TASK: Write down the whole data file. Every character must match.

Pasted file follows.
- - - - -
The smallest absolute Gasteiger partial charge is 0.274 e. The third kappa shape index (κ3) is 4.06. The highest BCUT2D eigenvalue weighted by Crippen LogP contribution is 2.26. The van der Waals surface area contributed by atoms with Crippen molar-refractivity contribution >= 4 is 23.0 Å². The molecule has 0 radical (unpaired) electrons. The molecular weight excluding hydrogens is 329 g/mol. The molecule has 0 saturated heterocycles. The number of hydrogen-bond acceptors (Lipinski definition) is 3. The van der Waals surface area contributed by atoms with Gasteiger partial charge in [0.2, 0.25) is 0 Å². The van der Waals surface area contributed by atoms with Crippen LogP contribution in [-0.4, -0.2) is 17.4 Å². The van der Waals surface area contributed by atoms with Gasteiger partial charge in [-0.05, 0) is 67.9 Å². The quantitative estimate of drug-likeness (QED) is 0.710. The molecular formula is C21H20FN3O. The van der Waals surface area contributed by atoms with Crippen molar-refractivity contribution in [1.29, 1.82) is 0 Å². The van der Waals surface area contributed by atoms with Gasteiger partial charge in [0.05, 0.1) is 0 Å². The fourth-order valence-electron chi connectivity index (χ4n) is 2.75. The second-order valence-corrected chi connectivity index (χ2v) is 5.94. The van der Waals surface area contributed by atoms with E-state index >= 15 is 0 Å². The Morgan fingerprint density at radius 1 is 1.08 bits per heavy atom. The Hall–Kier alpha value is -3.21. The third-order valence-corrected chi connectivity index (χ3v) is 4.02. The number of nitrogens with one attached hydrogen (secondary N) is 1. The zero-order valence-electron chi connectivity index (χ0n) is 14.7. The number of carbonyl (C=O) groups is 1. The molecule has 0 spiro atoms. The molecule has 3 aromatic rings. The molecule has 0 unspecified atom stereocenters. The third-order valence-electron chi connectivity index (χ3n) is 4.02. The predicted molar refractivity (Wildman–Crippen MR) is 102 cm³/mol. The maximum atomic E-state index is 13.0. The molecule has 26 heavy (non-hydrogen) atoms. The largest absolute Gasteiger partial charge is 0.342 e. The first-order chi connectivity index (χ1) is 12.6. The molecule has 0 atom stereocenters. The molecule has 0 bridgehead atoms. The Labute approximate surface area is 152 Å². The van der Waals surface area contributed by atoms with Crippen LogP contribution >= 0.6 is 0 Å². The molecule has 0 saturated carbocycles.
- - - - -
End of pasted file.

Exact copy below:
The smallest absolute Gasteiger partial charge is 0.274 e. The third kappa shape index (κ3) is 4.06. The highest BCUT2D eigenvalue weighted by Crippen LogP contribution is 2.26. The van der Waals surface area contributed by atoms with Crippen molar-refractivity contribution >= 4 is 23.0 Å². The molecule has 0 radical (unpaired) electrons. The molecular weight excluding hydrogens is 329 g/mol. The molecule has 0 saturated heterocycles. The number of hydrogen-bond acceptors (Lipinski definition) is 3. The van der Waals surface area contributed by atoms with Gasteiger partial charge in [0.2, 0.25) is 0 Å². The van der Waals surface area contributed by atoms with Crippen LogP contribution in [-0.4, -0.2) is 17.4 Å². The van der Waals surface area contributed by atoms with Gasteiger partial charge in [-0.05, 0) is 67.9 Å². The quantitative estimate of drug-likeness (QED) is 0.710. The molecular formula is C21H20FN3O. The van der Waals surface area contributed by atoms with Crippen molar-refractivity contribution in [1.29, 1.82) is 0 Å². The van der Waals surface area contributed by atoms with Gasteiger partial charge in [0.05, 0.1) is 0 Å². The fourth-order valence-electron chi connectivity index (χ4n) is 2.75. The second-order valence-corrected chi connectivity index (χ2v) is 5.94. The van der Waals surface area contributed by atoms with E-state index >= 15 is 0 Å². The Morgan fingerprint density at radius 1 is 1.08 bits per heavy atom. The Hall–Kier alpha value is -3.21. The third-order valence-corrected chi connectivity index (χ3v) is 4.02. The number of nitrogens with one attached hydrogen (secondary N) is 1. The zero-order valence-electron chi connectivity index (χ0n) is 14.7. The number of carbonyl (C=O) groups is 1. The molecule has 0 spiro atoms. The molecule has 3 aromatic rings. The molecule has 0 unspecified atom stereocenters. The third-order valence-electron chi connectivity index (χ3n) is 4.02. The predicted molar refractivity (Wildman–Crippen MR) is 102 cm³/mol. The maximum atomic E-state index is 13.0. The molecule has 26 heavy (non-hydrogen) atoms. The largest absolute Gasteiger partial charge is 0.342 e. The first-order chi connectivity index (χ1) is 12.6. The molecule has 0 atom stereocenters. The molecule has 0 bridgehead atoms. The Labute approximate surface area is 152 Å². The van der Waals surface area contributed by atoms with Crippen LogP contribution >= 0.6 is 0 Å². The molecule has 0 saturated carbocycles.